In an MDM survey last year, just 1 percent of respondents – mostly distributors – said they had seen a significant impact from AmazonSupply, and 93 percent reported no impact. That will likely shift, and probably already has a year later, but there’s a long way to go before there's a “wholesale slaughter” based on that snapshot of the industry.

As is the case for many things in this world, the case for Amazon’s disruption of the wholesale distribution industry is not black and white.

AmazonSupply’s latest website figures show 2.25 million products available, which is up significantly from 500,000 when it launched in April 2012. It has been aggressively seeking manufacturer partners, as well as distributors, to supply its customers. Its inventory is broad, but not particularly deep, however, and in some cases Amazon’s access to a particular SKU is limited to just a handful – or even just one.

That said, AmazonSupply continues to recruit product managers for its business and has joined a number of industrial distribution associations. Amazon has a history of building out product reach and infrastructure at the expense of profitability. And that scale could have very real impacts down the road in certain sectors of distribution, starting with commodity items.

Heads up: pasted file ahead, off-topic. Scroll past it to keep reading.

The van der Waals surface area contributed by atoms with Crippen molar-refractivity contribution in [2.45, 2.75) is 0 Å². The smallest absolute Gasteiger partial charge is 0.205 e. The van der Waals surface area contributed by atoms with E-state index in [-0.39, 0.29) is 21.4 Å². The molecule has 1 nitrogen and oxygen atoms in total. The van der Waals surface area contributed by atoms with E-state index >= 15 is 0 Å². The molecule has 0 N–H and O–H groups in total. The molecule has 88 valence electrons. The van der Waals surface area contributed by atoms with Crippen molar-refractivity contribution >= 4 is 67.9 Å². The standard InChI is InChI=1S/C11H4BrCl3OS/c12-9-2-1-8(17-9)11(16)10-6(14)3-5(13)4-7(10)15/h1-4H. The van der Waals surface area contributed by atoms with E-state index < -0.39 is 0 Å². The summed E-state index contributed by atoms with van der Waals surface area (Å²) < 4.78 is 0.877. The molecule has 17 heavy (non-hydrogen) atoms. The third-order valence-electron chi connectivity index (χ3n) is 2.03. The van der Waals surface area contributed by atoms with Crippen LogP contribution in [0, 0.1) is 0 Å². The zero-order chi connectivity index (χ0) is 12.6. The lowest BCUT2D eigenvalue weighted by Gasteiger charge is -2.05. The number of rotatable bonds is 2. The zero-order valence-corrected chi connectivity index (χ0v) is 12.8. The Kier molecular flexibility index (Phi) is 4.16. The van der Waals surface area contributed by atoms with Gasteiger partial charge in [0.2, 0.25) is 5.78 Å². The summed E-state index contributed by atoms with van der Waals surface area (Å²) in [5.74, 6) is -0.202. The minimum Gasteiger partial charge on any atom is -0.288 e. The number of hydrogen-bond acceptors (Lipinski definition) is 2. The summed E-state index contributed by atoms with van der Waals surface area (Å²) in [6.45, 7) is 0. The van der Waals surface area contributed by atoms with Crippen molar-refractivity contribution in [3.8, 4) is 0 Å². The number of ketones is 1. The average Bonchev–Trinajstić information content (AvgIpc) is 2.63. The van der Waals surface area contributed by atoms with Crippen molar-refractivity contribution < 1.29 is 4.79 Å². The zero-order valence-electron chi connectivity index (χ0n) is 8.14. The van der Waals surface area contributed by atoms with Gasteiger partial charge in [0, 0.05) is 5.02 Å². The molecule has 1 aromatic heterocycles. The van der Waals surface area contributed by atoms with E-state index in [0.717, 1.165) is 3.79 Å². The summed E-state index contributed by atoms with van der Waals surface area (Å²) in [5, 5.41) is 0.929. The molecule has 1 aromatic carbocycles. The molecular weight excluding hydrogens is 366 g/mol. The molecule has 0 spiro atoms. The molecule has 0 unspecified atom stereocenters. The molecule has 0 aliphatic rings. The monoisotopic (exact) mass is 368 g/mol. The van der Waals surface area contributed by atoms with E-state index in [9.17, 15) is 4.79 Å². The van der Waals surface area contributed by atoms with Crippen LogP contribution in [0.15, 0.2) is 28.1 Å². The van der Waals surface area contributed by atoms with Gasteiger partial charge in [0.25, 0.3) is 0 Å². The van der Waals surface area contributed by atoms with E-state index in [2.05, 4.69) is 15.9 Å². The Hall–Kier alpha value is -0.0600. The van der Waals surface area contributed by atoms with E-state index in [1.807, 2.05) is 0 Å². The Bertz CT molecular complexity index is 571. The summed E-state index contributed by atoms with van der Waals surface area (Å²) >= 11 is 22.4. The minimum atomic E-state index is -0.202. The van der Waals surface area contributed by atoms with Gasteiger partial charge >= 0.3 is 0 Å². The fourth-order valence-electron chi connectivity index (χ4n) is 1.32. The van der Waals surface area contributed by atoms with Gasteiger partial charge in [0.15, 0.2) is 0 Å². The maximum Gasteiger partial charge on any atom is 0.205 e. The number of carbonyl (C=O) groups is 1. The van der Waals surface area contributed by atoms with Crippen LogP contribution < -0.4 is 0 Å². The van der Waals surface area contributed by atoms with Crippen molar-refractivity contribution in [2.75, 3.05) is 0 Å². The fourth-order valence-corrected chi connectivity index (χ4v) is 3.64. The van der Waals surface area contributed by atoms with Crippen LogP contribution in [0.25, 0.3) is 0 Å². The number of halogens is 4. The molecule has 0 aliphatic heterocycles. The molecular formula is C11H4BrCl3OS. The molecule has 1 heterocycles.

It is also offering products online that a lot of distributors in specialized sectors have always thought were not primed for sale via e-commerce. That’s challenging the way distributors are thinking about their online strategies, which I would argue is a good thing. Distributors need to consider a multichannel approach.

Still, AmazonSupply lacks on-site service capabilities, such as inventory management – in high demand from some B-to-B customers right now – and a deeper understanding of the B-to-B market. Amazon has always focused on how people buy, not what they buy. In some categories that may be very powerful and disruptive; in others, customers may need a much higher level of expertise on product selection and service from their suppliers, which may include installation and ongoing maintenance to keep, for example, a production line from going down.